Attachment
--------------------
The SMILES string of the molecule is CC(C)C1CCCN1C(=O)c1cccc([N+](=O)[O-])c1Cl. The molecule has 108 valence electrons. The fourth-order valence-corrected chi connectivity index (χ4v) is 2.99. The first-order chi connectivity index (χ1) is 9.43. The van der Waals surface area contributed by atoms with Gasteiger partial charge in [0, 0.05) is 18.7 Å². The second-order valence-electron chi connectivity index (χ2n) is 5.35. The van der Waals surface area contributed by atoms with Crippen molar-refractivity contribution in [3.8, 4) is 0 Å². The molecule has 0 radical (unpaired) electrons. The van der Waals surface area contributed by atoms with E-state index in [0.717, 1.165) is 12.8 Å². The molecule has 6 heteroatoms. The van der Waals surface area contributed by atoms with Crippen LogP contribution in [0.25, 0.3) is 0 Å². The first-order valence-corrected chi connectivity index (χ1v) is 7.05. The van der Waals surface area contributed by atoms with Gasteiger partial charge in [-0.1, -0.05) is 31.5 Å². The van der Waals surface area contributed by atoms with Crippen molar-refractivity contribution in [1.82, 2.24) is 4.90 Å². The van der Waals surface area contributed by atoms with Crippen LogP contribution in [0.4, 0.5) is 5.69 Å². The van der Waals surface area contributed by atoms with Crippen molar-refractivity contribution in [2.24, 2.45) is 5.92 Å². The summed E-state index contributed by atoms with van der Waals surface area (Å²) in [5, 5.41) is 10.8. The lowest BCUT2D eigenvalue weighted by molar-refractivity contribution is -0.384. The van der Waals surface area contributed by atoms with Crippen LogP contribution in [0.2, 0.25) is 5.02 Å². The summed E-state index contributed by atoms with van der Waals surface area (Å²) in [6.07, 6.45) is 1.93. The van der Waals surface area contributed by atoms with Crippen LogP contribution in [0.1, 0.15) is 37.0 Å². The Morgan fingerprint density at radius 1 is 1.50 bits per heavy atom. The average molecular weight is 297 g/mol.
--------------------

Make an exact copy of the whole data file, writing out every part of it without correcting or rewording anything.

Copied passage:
The SMILES string of the molecule is CC(C)C1CCCN1C(=O)c1cccc([N+](=O)[O-])c1Cl. The molecule has 108 valence electrons. The fourth-order valence-corrected chi connectivity index (χ4v) is 2.99. The first-order chi connectivity index (χ1) is 9.43. The van der Waals surface area contributed by atoms with Gasteiger partial charge in [0, 0.05) is 18.7 Å². The second-order valence-electron chi connectivity index (χ2n) is 5.35. The van der Waals surface area contributed by atoms with Crippen molar-refractivity contribution in [3.8, 4) is 0 Å². The molecule has 0 radical (unpaired) electrons. The van der Waals surface area contributed by atoms with E-state index in [0.717, 1.165) is 12.8 Å². The molecule has 6 heteroatoms. The van der Waals surface area contributed by atoms with Crippen LogP contribution in [0.25, 0.3) is 0 Å². The first-order valence-corrected chi connectivity index (χ1v) is 7.05. The van der Waals surface area contributed by atoms with Gasteiger partial charge in [-0.1, -0.05) is 31.5 Å². The van der Waals surface area contributed by atoms with Crippen molar-refractivity contribution in [1.82, 2.24) is 4.90 Å². The van der Waals surface area contributed by atoms with Crippen LogP contribution in [0.4, 0.5) is 5.69 Å². The van der Waals surface area contributed by atoms with Crippen molar-refractivity contribution in [2.24, 2.45) is 5.92 Å². The summed E-state index contributed by atoms with van der Waals surface area (Å²) in [5, 5.41) is 10.8. The lowest BCUT2D eigenvalue weighted by molar-refractivity contribution is -0.384. The van der Waals surface area contributed by atoms with Crippen LogP contribution in [0.2, 0.25) is 5.02 Å². The summed E-state index contributed by atoms with van der Waals surface area (Å²) in [6.07, 6.45) is 1.93. The van der Waals surface area contributed by atoms with Crippen LogP contribution in [0.1, 0.15) is 37.0 Å². The Morgan fingerprint density at radius 1 is 1.50 bits per heavy atom. The average molecular weight is 297 g/mol.